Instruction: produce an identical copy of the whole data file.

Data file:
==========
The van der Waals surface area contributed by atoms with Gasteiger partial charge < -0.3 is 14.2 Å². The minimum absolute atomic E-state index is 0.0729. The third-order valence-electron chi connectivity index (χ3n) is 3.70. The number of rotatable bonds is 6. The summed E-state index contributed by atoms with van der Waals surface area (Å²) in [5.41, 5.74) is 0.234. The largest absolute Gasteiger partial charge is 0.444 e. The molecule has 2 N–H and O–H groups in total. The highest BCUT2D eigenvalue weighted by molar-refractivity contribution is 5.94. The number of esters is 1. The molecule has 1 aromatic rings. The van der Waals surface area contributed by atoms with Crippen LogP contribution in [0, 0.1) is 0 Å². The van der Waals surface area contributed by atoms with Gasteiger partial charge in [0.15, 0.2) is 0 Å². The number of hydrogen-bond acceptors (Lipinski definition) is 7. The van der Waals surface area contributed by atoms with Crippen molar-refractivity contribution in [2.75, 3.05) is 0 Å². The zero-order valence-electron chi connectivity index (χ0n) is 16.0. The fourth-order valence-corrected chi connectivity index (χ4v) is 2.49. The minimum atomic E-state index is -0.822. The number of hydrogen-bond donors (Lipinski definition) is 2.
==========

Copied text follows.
The van der Waals surface area contributed by atoms with Gasteiger partial charge < -0.3 is 14.2 Å². The minimum absolute atomic E-state index is 0.0729. The third-order valence-electron chi connectivity index (χ3n) is 3.70. The number of rotatable bonds is 6. The summed E-state index contributed by atoms with van der Waals surface area (Å²) in [5.41, 5.74) is 0.234. The largest absolute Gasteiger partial charge is 0.444 e. The molecule has 2 N–H and O–H groups in total. The highest BCUT2D eigenvalue weighted by molar-refractivity contribution is 5.94. The number of esters is 1. The molecule has 1 aromatic rings. The van der Waals surface area contributed by atoms with Crippen LogP contribution in [0, 0.1) is 0 Å². The van der Waals surface area contributed by atoms with Gasteiger partial charge in [0.15, 0.2) is 0 Å². The number of hydrogen-bond acceptors (Lipinski definition) is 7. The van der Waals surface area contributed by atoms with Crippen molar-refractivity contribution in [2.75, 3.05) is 0 Å². The zero-order valence-electron chi connectivity index (χ0n) is 16.0. The fourth-order valence-corrected chi connectivity index (χ4v) is 2.49. The minimum atomic E-state index is -0.822. The number of hydrogen-bond donors (Lipinski definition) is 2.